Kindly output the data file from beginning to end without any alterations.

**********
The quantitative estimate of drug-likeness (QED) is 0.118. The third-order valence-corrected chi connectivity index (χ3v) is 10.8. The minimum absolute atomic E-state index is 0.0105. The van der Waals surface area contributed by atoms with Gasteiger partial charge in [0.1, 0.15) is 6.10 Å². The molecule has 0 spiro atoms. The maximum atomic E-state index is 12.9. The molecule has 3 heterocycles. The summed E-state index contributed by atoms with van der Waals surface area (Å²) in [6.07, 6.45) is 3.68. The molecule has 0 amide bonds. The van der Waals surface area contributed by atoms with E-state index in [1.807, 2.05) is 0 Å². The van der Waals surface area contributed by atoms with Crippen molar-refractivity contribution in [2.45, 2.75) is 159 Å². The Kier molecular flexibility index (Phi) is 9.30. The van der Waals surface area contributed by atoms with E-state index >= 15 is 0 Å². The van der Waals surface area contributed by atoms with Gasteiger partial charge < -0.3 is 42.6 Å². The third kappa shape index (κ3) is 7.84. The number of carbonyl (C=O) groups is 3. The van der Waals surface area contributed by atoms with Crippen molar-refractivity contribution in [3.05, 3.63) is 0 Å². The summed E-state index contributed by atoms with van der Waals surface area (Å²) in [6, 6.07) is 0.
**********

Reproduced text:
The quantitative estimate of drug-likeness (QED) is 0.118. The third-order valence-corrected chi connectivity index (χ3v) is 10.8. The minimum absolute atomic E-state index is 0.0105. The van der Waals surface area contributed by atoms with Gasteiger partial charge in [0.1, 0.15) is 6.10 Å². The molecule has 0 spiro atoms. The maximum atomic E-state index is 12.9. The molecule has 3 heterocycles. The summed E-state index contributed by atoms with van der Waals surface area (Å²) in [6.07, 6.45) is 3.68. The molecule has 0 amide bonds. The van der Waals surface area contributed by atoms with E-state index in [1.807, 2.05) is 0 Å². The van der Waals surface area contributed by atoms with Crippen molar-refractivity contribution in [2.45, 2.75) is 159 Å². The Kier molecular flexibility index (Phi) is 9.30. The van der Waals surface area contributed by atoms with E-state index >= 15 is 0 Å². The van der Waals surface area contributed by atoms with Gasteiger partial charge < -0.3 is 42.6 Å². The third kappa shape index (κ3) is 7.84. The number of carbonyl (C=O) groups is 3. The van der Waals surface area contributed by atoms with Crippen molar-refractivity contribution in [3.05, 3.63) is 0 Å². The summed E-state index contributed by atoms with van der Waals surface area (Å²) in [6, 6.07) is 0.